Pink, Yellow, White, or Blue: What Your Pet’s Tongue Color Means for their Health


Yellow tongue and gums in a cat

Because I am a veterinarian, my friends constantly send me photos, videos and links to information about animals of all types. Recently, one of my friends sent me a link to a company that uses artificial intelligence to determine the best food for your dog by analyzing a photo your dog’s tongue. I told my friend I did not think this was a valid method of choosing food for their dog and that they should rely on input from their dog’s veterinarian. BUT, in the next email, my friend asked, do veterinarians ever look at the tongue for medical assessments? A great question, and one I will answer in today’s blogpost.

Dog and Cat Tongues Have Important Functions

Even though dogs and cats don’t speak, their tongue is a critical organ. It brings food into the mouth, grooms their coats, facilitates social interaction with other animals and with you! The tongue also allows animals to explore their environment. In dogs, panting and evaporation of saliva from the surface of the tongue helps keep them cool since dogs don’t sweat to cool off.

An Animal’s Tongue Color is Important

During a physical examination, the first thing your veterinarian will notice about your pet’s tongue is its color. In panting dogs, this is easily done. However, this is not so easy in shy or reluctant cats. Every cat owner and veterinarian knows firsthand the challenge of opening the feline mouth.

Once the tongue is visible, your veterinarian will hopefully see a pink tongue, which is normal. Yellow, white, and blue tongues are concerning, though they help direct the veterinarian in their physical examination and diagnostic evaluation. A yellow tongue, as in the photo above, indicates jaundice, which is most often a liver problem. A white tongue occurs in anemia, or a decrease of red blood cells. A blue tongue indicates a lack of oxygen from a heart or lung disorder. However, in some dogs, like Chow Chows, a blue tongue may be normal.

Bleeding from Your Pet’s Tongue

Dog and cat tongues are very mobile and have a large blood supply. Any injury to the tongue will likely result in bleeding. You see the underside of a dog’s tongue with an injury from chew on a bone.  Dogs who raid trash cans commonly slice their tongues on tin can lids. Curious puppies will chomp on electric cords, and the resulting electrical shock can cause a severe burn to the tongue and serious facial swelling. Our 24/7 Level 1 Trauma Center handles these kinds of emergencies regularly and should be the first stop for any tongue-related injuries to tri-state area pets.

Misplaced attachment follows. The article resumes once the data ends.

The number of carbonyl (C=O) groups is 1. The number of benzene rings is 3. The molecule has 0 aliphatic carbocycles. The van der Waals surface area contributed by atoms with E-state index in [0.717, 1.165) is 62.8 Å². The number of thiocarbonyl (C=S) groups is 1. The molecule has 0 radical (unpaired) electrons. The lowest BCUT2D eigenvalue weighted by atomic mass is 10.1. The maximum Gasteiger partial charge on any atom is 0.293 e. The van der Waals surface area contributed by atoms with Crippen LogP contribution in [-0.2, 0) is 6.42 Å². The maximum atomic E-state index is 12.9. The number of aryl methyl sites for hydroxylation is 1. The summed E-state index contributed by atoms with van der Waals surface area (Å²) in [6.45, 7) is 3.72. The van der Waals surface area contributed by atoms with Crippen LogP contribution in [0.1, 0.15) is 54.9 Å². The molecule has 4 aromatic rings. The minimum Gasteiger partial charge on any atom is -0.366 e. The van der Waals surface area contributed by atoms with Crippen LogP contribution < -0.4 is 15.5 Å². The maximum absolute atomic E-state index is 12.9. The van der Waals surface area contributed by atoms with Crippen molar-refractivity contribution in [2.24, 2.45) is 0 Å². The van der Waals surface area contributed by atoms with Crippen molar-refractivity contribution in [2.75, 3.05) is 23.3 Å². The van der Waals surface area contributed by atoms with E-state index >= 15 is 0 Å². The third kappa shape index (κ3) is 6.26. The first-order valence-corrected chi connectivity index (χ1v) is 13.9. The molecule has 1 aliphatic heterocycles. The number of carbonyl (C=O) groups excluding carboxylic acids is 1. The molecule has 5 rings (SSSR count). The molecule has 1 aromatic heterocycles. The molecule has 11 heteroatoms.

A tongue injury from a bone

Checking Your Pet’s Tongue for Cancer

However, there’s another cause of bleeding from pet tongues – oral tumors. During nearly every physical examination I perform, I check both the top and bottom of the tongue for abnormalities. Fortunately, tumors of the tongue can be treated if found early. The type of tumor will dictate the exact treatment protocol, whether surgery, chemotherapy or radiation therapy. In the photos below, you can see the importance of a thorough tongue examination. In this patient, we found a tumor of the tongue while it was still small, and you can see AMC’s Surgical Oncologist Dr. Jonathan Ferrari’s successful removal and reconstruction of the tongue.

The Importance of Your Pet’s Taste Buds

Although this is not something I can see during an examination, we all know the tongue serves as an important sensory organ via the taste buds embedded in the tongue. Taste buds are responsible for your cat’s obsession with tuna, and you can read all about this in a previous blog.

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